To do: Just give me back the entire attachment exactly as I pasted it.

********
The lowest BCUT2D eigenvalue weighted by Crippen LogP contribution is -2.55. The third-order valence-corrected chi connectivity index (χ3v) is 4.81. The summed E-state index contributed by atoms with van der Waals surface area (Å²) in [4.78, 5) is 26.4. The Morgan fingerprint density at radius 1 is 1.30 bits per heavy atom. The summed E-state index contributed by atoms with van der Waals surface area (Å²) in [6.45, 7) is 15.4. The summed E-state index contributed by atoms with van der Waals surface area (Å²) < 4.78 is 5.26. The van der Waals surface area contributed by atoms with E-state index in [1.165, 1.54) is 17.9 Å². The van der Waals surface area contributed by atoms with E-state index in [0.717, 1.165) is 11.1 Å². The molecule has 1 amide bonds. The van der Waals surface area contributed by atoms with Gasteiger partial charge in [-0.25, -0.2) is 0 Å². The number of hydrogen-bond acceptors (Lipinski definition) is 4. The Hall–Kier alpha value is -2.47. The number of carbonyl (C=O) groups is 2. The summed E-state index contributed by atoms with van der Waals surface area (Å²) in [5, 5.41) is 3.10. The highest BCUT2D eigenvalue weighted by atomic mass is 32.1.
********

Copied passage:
The lowest BCUT2D eigenvalue weighted by Crippen LogP contribution is -2.55. The third-order valence-corrected chi connectivity index (χ3v) is 4.81. The summed E-state index contributed by atoms with van der Waals surface area (Å²) in [4.78, 5) is 26.4. The Morgan fingerprint density at radius 1 is 1.30 bits per heavy atom. The summed E-state index contributed by atoms with van der Waals surface area (Å²) in [6.45, 7) is 15.4. The summed E-state index contributed by atoms with van der Waals surface area (Å²) < 4.78 is 5.26. The van der Waals surface area contributed by atoms with E-state index in [1.165, 1.54) is 17.9 Å². The van der Waals surface area contributed by atoms with E-state index in [0.717, 1.165) is 11.1 Å². The molecule has 1 amide bonds. The van der Waals surface area contributed by atoms with Gasteiger partial charge in [-0.25, -0.2) is 0 Å². The number of hydrogen-bond acceptors (Lipinski definition) is 4. The Hall–Kier alpha value is -2.47. The number of carbonyl (C=O) groups is 2. The summed E-state index contributed by atoms with van der Waals surface area (Å²) in [5, 5.41) is 3.10. The highest BCUT2D eigenvalue weighted by atomic mass is 32.1.